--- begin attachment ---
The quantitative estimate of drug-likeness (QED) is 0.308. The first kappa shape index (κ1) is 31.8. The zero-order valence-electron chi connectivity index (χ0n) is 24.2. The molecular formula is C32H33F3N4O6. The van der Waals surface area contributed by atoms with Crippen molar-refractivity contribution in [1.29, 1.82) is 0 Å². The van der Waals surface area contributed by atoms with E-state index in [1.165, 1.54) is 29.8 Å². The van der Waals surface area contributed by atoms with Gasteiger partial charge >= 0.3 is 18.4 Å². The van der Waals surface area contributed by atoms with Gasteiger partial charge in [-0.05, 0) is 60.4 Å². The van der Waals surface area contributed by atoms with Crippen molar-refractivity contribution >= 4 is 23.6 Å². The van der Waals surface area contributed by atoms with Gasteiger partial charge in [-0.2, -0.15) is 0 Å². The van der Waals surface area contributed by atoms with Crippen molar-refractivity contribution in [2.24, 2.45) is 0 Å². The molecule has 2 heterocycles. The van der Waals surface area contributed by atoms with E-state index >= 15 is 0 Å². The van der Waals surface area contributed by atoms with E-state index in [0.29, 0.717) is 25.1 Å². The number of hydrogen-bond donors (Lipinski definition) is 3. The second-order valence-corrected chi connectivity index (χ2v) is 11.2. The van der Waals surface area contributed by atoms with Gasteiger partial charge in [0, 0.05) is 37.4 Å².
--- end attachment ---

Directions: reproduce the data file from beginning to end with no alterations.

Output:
The quantitative estimate of drug-likeness (QED) is 0.308. The first kappa shape index (κ1) is 31.8. The zero-order valence-electron chi connectivity index (χ0n) is 24.2. The molecular formula is C32H33F3N4O6. The van der Waals surface area contributed by atoms with Crippen molar-refractivity contribution in [1.29, 1.82) is 0 Å². The van der Waals surface area contributed by atoms with E-state index in [1.165, 1.54) is 29.8 Å². The van der Waals surface area contributed by atoms with Gasteiger partial charge >= 0.3 is 18.4 Å². The van der Waals surface area contributed by atoms with Gasteiger partial charge in [-0.05, 0) is 60.4 Å². The van der Waals surface area contributed by atoms with Crippen molar-refractivity contribution >= 4 is 23.6 Å². The van der Waals surface area contributed by atoms with Gasteiger partial charge in [-0.2, -0.15) is 0 Å². The van der Waals surface area contributed by atoms with Crippen molar-refractivity contribution in [2.24, 2.45) is 0 Å². The molecule has 2 heterocycles. The van der Waals surface area contributed by atoms with E-state index >= 15 is 0 Å². The van der Waals surface area contributed by atoms with E-state index in [0.29, 0.717) is 25.1 Å². The number of hydrogen-bond donors (Lipinski definition) is 3. The second-order valence-corrected chi connectivity index (χ2v) is 11.2. The van der Waals surface area contributed by atoms with Gasteiger partial charge in [0, 0.05) is 37.4 Å².